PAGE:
Oh well. Maybe the servo will be easier.

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I've got three models with this gearbox, RS500 & two Rockys. Seems a real pain at first but then you get used to it it pretty easy. 

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When you put it back together, I've found that it helps to flip the gearbox horizontal so the motor points up.  Doing this helps negate the effects of gravity on the two aluminum plates that go on either side of the gearbox.  Otherwise it's very difficult to keep the holes aligned enough to get a screw down through all of the pieces.

Use a hex driver or similar long thin tool that can poke down through the gearbox side access hole and through the inner motor mount plate, gearbox, outer motor mount plate and into one of the motor screw holes for alignment.  I use a 1.5mm hex driver for this.  I do this for one hole and just leave the hex driver inserted into that hole while I align the second hole with another hex driver.  Once that is done, I put a motor screw on a philips head screwdriver (letting magnetism or whatever putty/glue you want to use keep the screw on the head of the screwdriver) and insert it down into the hole and screw it in most of the way.  Then I pull out the hex driver while keeping all the holes aligned and screw in the second screw.

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When I started this thread, I called "Quick Kyosho Raider Rebuild" because I thought it would only take a few hours. Replace the driveshafts, the motor and the servo saver, change the back wheels, sort the electronics and Robert is your mother's brother.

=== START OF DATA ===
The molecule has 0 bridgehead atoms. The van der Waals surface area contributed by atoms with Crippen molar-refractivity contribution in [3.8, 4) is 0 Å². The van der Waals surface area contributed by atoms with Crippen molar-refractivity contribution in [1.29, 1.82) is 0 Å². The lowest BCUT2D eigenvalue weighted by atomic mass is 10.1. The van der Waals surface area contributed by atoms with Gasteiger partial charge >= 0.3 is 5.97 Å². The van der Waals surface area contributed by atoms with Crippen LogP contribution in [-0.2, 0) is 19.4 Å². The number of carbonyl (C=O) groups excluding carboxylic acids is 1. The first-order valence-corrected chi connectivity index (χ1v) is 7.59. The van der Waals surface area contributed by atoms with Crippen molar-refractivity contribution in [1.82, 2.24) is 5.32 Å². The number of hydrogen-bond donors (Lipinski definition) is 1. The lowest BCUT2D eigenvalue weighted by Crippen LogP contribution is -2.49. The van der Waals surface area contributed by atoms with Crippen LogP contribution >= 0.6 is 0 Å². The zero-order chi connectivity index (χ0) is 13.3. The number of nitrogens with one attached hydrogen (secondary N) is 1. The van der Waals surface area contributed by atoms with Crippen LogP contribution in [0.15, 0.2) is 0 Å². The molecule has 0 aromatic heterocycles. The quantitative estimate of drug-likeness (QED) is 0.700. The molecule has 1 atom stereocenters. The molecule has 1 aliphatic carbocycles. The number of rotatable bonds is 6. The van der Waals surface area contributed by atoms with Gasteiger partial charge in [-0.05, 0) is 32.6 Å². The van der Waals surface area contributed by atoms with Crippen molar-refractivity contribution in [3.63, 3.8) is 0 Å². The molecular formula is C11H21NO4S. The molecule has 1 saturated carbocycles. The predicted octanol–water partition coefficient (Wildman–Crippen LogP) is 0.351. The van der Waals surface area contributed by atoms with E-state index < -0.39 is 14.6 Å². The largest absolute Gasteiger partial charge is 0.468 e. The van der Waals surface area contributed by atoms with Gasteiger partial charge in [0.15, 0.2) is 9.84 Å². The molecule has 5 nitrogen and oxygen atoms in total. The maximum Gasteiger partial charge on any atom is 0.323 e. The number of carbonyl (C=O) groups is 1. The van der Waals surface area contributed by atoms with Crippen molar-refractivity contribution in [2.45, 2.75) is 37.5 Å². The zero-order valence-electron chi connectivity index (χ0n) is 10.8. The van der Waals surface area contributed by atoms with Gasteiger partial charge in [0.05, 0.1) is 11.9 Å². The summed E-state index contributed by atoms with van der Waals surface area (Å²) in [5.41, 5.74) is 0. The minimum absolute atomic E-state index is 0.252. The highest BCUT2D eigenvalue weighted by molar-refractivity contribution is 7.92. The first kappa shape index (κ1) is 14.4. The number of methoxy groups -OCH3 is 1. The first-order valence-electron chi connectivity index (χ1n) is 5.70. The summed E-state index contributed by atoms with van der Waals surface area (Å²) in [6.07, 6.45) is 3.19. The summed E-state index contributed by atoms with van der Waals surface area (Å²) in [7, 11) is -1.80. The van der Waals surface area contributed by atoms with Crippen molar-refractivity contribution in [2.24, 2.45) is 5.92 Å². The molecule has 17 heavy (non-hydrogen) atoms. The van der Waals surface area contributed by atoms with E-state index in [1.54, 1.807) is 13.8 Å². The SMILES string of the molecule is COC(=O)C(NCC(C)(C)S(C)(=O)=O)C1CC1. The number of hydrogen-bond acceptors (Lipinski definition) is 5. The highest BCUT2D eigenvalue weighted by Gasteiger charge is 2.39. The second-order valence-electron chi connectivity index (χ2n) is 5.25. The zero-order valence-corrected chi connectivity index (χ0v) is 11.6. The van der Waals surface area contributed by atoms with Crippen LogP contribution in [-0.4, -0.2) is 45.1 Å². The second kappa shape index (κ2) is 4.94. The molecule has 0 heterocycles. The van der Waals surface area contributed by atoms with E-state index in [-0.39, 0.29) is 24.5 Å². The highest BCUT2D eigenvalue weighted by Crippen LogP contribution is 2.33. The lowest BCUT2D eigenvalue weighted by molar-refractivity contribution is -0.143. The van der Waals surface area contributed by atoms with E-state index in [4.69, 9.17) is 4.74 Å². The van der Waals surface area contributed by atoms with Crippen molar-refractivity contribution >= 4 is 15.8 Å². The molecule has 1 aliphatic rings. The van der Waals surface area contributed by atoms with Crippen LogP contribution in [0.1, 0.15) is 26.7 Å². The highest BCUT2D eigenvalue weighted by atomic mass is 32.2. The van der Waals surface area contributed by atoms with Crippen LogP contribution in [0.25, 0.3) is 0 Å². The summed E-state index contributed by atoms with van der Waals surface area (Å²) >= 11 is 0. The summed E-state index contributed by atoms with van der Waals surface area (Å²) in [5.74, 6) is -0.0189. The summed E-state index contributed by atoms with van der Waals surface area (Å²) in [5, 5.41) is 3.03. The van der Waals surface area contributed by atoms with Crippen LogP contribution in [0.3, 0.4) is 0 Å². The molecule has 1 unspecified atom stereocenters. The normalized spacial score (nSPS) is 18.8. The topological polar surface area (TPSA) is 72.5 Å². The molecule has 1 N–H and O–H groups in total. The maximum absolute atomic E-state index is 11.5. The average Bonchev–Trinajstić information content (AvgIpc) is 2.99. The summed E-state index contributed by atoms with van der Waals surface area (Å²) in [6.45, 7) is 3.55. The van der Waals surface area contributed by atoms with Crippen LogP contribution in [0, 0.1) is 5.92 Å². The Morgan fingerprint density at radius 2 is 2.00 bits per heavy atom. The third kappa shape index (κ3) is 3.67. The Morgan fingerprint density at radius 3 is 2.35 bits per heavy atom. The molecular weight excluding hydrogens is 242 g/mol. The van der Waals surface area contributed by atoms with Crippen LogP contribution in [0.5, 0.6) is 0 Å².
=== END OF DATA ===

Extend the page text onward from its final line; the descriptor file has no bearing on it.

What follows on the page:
However, I'd forgotten how frustrating these things can be. Especially cars you don't know your way around. You may recall that in the last instalment I got stuck because I couldn't find a way of accessing the pinion so I could get the motor out. The obvious answer is to take the top cover of the gearbox off, so I have just done this, to reveal a fairly healthy looking geartrain. No excessive wear, a sensible amount of grease and no nicks or missing teeth. Lovely. So all we need to do is get the pinion off.

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Ah. The pinion will not come off. I have the correct allen key (two of them, in fact), but they just click round in the grub screw without loosening it. Either the grub screw's hex-shaped hole is internally worn or my allen keys are. Or both. That is not ideal.

Does anyone have any tips for getting a worn but very tight grub screw out?

Perhaps this is why the Raider came with such a lairy motor? The previous owner installed the Dyna Run and then couldn't get the thing out.

*Sigh.*

 

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Once the Dyna Run is finally out, I have this waiting to go in. A pretty much generic 21T (presumably) machine-wound modified, which should be more than enough for a chap who hasn't driven an RC for over 20 years and his 2-year-old daughter who hasn't ever driven one. Alternatively, we may keep the Tamiya motor in there forever. We may have to.

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You could drill out the grub screw, but that could be very tricky with the motor in that position.